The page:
Amos 5:6-15, 1 Corinthians 12:12-19,
How will you celebrate the federal holiday tomorrow? Long known as Christopher Columbus Day, commemorated to celebrate Columbus’ arrival in the Americas is no longer openly embraced by many people. While thousands will still watch the NYC parade in honor of Columbus tomorrow at 11 – the largest in the world - other cities and states have renamed the holiday “Native Americans Day,” “Indigenous Peoples Day “or “Discovery Day.” NYC calls the holiday “Italian Heritage Day” as well as Indigenous Peoples Day. In total, 27 states including the District of Columbia no longer observe the holiday. In the past year several statues of Christopher Columbus have been taken down, in the belief that valuing what Columbus ultimately did in “discovering” and establishing European values in the Americas has led to denigration of the memory of millions of indigenous peoples already living in the Americas when he arrived. NYS remains so far with 23 other states with Columbus Day still on the books.
The controversy over Columbus Day is but a reflection of the divisions and cultural shifts we face as a country. COVID 19 made our divisions more painfully obvious. Once living by the motto, E pluribus unum (Out of many one), we seem to live by the motto Out of many, chaos. Out of many, distrust. Out of many, conflict. Republicans and Democrats, conservatives and liberals seem more concerned about their own party lines than what’s best for the nation. The gap between the rich and poor has never been wider. Black lives Matter and All Lives Matter camps have drawn battles lines. Gaslighting and cancel culture are popular past times. Rural and city-bred folk are suspicious of each other. Native-born and immigrants mistrust each other. Evangelical and mainline Christians remain guarded of the other’s motives. The list could go on.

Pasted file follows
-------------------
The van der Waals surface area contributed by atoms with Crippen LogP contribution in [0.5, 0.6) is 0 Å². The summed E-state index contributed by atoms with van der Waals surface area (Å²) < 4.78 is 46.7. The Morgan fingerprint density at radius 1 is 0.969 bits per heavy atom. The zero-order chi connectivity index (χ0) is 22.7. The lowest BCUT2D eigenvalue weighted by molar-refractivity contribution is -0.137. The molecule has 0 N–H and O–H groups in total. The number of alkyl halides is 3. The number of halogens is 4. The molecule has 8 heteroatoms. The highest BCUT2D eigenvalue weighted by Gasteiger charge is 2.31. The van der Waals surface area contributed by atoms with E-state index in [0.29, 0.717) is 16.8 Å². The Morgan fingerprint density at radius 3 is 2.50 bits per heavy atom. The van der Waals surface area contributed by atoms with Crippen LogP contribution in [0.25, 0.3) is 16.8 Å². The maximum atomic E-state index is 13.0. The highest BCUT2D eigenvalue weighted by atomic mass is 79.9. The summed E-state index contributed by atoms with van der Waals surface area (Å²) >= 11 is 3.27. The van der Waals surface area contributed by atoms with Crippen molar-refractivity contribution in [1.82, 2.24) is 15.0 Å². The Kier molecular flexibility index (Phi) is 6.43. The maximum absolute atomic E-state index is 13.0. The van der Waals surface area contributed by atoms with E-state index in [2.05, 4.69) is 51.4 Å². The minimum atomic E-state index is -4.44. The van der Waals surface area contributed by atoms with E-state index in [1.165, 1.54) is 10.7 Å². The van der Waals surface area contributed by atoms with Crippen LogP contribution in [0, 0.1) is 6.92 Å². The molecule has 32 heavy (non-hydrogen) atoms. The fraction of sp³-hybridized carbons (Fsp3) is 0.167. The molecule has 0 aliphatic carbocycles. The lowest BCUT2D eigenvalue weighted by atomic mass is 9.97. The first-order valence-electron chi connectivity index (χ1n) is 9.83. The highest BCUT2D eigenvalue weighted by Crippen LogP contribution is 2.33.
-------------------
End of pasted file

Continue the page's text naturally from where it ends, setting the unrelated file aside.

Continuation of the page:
Churches and religious institutions reflect the culture they belong to. They often find themselves mired in conflict unable to rise above and resolve the problems they face.
This is exactly the state of affairs in Amos - the prophet depicts a society torn apart by sin that can only be mended by turning back to God. It’s the same case with the Corinth Church when Paul wrote to the community that he had founded. Paul founded the Corinthian church during his second missionary journey- meandering road we talked about last week. During the two years he spent there, the new community thrived and grew strong. Paul had helped them dream God’s dream for themselves and for the world. He had helped them discern God’s calling for their church, the specific ways that they could help heal the hurts of the world. He had set them loving down the pat then he left.
And all hell broke loose.
Before long, some church members were proclaiming themselves to be “followers of Paul.” Others were “followers of Apollos” (another Christian missionary). Others were “followers of Peter.”
In the midst of this mess, Paul asks, “Isn’t anyone a follower of Jesus?”
Paul reminds the Corinthian community that being a follower of Jesus is a lot like being part of a body. A head doesn’t serve itself; it serves the body. A foot doesn’t serve the foot, or even the leg. It serves the body. Each part of the body is important. Each part of the body makes a vital contribution. And each is going to experience the life of the body a little differently.